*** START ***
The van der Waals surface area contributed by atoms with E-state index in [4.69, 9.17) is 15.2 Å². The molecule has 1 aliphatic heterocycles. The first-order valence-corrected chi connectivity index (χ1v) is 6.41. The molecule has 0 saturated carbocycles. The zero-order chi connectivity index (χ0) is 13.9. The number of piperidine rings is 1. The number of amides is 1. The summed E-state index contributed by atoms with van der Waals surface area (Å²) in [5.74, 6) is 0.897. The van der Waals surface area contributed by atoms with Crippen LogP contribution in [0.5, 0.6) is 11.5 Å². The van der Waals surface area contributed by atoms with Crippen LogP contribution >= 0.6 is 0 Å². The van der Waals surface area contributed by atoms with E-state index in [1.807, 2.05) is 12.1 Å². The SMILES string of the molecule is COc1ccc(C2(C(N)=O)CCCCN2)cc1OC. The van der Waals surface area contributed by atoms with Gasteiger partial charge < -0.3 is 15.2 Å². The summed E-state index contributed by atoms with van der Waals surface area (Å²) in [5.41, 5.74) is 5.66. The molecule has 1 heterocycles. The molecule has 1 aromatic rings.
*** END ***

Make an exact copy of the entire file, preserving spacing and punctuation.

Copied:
The van der Waals surface area contributed by atoms with E-state index in [4.69, 9.17) is 15.2 Å². The molecule has 1 aliphatic heterocycles. The first-order valence-corrected chi connectivity index (χ1v) is 6.41. The molecule has 0 saturated carbocycles. The zero-order chi connectivity index (χ0) is 13.9. The number of piperidine rings is 1. The number of amides is 1. The summed E-state index contributed by atoms with van der Waals surface area (Å²) in [5.74, 6) is 0.897. The van der Waals surface area contributed by atoms with Crippen LogP contribution in [0.5, 0.6) is 11.5 Å². The van der Waals surface area contributed by atoms with Crippen LogP contribution >= 0.6 is 0 Å². The van der Waals surface area contributed by atoms with E-state index in [1.807, 2.05) is 12.1 Å². The SMILES string of the molecule is COc1ccc(C2(C(N)=O)CCCCN2)cc1OC. The van der Waals surface area contributed by atoms with Gasteiger partial charge < -0.3 is 15.2 Å². The summed E-state index contributed by atoms with van der Waals surface area (Å²) in [5.41, 5.74) is 5.66. The molecule has 1 heterocycles. The molecule has 1 aromatic rings.